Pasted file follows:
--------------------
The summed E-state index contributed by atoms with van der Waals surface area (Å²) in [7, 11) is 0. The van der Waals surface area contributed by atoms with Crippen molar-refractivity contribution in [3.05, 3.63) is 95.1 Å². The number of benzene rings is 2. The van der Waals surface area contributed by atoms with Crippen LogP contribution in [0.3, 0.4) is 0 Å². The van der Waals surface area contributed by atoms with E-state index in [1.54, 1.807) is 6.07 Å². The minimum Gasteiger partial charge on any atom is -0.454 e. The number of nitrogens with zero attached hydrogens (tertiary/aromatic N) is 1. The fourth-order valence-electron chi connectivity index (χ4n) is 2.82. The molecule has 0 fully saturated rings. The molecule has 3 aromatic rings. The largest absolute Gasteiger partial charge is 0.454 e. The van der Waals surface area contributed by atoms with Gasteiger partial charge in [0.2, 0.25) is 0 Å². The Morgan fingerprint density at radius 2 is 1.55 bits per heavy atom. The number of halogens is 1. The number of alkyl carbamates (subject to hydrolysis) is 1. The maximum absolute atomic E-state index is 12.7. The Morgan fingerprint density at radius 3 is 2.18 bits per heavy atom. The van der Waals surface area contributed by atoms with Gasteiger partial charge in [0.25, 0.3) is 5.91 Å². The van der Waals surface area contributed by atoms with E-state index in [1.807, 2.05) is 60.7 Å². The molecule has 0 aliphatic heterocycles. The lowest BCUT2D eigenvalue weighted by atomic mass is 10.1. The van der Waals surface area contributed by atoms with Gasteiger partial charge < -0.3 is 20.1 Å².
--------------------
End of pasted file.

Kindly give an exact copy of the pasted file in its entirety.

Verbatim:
The summed E-state index contributed by atoms with van der Waals surface area (Å²) in [7, 11) is 0. The van der Waals surface area contributed by atoms with Crippen molar-refractivity contribution in [3.05, 3.63) is 95.1 Å². The number of benzene rings is 2. The van der Waals surface area contributed by atoms with Crippen LogP contribution in [0.3, 0.4) is 0 Å². The van der Waals surface area contributed by atoms with E-state index in [1.54, 1.807) is 6.07 Å². The minimum Gasteiger partial charge on any atom is -0.454 e. The number of nitrogens with zero attached hydrogens (tertiary/aromatic N) is 1. The fourth-order valence-electron chi connectivity index (χ4n) is 2.82. The molecule has 0 fully saturated rings. The molecule has 3 aromatic rings. The largest absolute Gasteiger partial charge is 0.454 e. The van der Waals surface area contributed by atoms with Gasteiger partial charge in [0.2, 0.25) is 0 Å². The Morgan fingerprint density at radius 2 is 1.55 bits per heavy atom. The number of halogens is 1. The number of alkyl carbamates (subject to hydrolysis) is 1. The maximum absolute atomic E-state index is 12.7. The Morgan fingerprint density at radius 3 is 2.18 bits per heavy atom. The van der Waals surface area contributed by atoms with Gasteiger partial charge in [0.25, 0.3) is 5.91 Å². The van der Waals surface area contributed by atoms with E-state index in [1.807, 2.05) is 60.7 Å². The molecule has 0 aliphatic heterocycles. The lowest BCUT2D eigenvalue weighted by atomic mass is 10.1. The van der Waals surface area contributed by atoms with Gasteiger partial charge < -0.3 is 20.1 Å².